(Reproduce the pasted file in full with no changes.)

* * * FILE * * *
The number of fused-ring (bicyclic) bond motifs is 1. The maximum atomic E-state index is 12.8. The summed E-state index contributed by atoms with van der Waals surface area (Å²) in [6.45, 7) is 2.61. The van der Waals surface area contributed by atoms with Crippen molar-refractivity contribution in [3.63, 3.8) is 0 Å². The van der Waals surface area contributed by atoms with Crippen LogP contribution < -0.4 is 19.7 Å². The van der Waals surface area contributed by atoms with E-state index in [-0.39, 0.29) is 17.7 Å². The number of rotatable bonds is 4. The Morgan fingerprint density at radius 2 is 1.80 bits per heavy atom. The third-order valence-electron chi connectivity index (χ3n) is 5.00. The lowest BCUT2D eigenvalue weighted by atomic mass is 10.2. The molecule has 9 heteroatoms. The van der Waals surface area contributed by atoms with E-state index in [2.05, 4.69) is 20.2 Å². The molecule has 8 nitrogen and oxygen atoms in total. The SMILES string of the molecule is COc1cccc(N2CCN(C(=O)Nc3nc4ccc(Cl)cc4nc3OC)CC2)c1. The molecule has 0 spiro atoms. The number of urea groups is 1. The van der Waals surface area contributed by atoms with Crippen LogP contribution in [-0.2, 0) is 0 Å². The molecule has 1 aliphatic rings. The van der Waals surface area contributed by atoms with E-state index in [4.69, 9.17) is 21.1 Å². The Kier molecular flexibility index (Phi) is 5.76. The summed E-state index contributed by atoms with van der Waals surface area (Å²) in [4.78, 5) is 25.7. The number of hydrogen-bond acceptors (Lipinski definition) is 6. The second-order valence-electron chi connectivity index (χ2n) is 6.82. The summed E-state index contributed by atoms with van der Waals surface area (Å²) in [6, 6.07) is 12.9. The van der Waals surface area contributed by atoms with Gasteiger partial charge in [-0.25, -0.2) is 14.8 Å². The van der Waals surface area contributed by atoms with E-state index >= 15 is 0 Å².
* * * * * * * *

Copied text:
The number of fused-ring (bicyclic) bond motifs is 1. The maximum atomic E-state index is 12.8. The summed E-state index contributed by atoms with van der Waals surface area (Å²) in [6.45, 7) is 2.61. The van der Waals surface area contributed by atoms with Crippen molar-refractivity contribution in [3.63, 3.8) is 0 Å². The van der Waals surface area contributed by atoms with Crippen LogP contribution < -0.4 is 19.7 Å². The van der Waals surface area contributed by atoms with E-state index in [-0.39, 0.29) is 17.7 Å². The number of rotatable bonds is 4. The Morgan fingerprint density at radius 2 is 1.80 bits per heavy atom. The third-order valence-electron chi connectivity index (χ3n) is 5.00. The lowest BCUT2D eigenvalue weighted by atomic mass is 10.2. The molecule has 9 heteroatoms. The van der Waals surface area contributed by atoms with E-state index in [2.05, 4.69) is 20.2 Å². The molecule has 8 nitrogen and oxygen atoms in total. The SMILES string of the molecule is COc1cccc(N2CCN(C(=O)Nc3nc4ccc(Cl)cc4nc3OC)CC2)c1. The molecule has 0 spiro atoms. The number of urea groups is 1. The van der Waals surface area contributed by atoms with Crippen LogP contribution in [-0.2, 0) is 0 Å². The molecule has 1 aliphatic rings. The van der Waals surface area contributed by atoms with E-state index in [4.69, 9.17) is 21.1 Å². The Kier molecular flexibility index (Phi) is 5.76. The summed E-state index contributed by atoms with van der Waals surface area (Å²) in [4.78, 5) is 25.7. The number of hydrogen-bond acceptors (Lipinski definition) is 6. The second-order valence-electron chi connectivity index (χ2n) is 6.82. The summed E-state index contributed by atoms with van der Waals surface area (Å²) in [6, 6.07) is 12.9. The van der Waals surface area contributed by atoms with Gasteiger partial charge in [-0.25, -0.2) is 14.8 Å². The van der Waals surface area contributed by atoms with E-state index >= 15 is 0 Å².